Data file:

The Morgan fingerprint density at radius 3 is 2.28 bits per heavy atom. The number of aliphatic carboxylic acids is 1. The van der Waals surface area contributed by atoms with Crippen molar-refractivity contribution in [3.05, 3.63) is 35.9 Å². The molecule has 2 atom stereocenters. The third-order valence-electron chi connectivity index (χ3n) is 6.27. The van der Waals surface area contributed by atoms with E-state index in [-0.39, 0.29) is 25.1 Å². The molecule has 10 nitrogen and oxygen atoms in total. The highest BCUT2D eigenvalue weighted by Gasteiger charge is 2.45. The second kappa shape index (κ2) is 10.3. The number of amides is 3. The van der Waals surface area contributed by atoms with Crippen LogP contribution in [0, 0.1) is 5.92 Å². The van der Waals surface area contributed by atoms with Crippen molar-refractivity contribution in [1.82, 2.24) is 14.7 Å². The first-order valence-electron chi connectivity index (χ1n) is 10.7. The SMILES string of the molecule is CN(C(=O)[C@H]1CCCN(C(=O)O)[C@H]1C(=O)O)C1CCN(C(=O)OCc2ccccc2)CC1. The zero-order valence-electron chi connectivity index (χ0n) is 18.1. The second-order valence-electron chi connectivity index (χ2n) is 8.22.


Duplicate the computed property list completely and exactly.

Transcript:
The Morgan fingerprint density at radius 3 is 2.28 bits per heavy atom. The number of aliphatic carboxylic acids is 1. The van der Waals surface area contributed by atoms with Crippen molar-refractivity contribution in [3.05, 3.63) is 35.9 Å². The molecule has 2 atom stereocenters. The third-order valence-electron chi connectivity index (χ3n) is 6.27. The van der Waals surface area contributed by atoms with E-state index in [-0.39, 0.29) is 25.1 Å². The molecule has 10 nitrogen and oxygen atoms in total. The highest BCUT2D eigenvalue weighted by Gasteiger charge is 2.45. The second kappa shape index (κ2) is 10.3. The number of amides is 3. The van der Waals surface area contributed by atoms with Crippen LogP contribution in [0, 0.1) is 5.92 Å². The van der Waals surface area contributed by atoms with Crippen molar-refractivity contribution in [1.82, 2.24) is 14.7 Å². The first-order valence-electron chi connectivity index (χ1n) is 10.7. The SMILES string of the molecule is CN(C(=O)[C@H]1CCCN(C(=O)O)[C@H]1C(=O)O)C1CCN(C(=O)OCc2ccccc2)CC1. The zero-order valence-electron chi connectivity index (χ0n) is 18.1. The second-order valence-electron chi connectivity index (χ2n) is 8.22.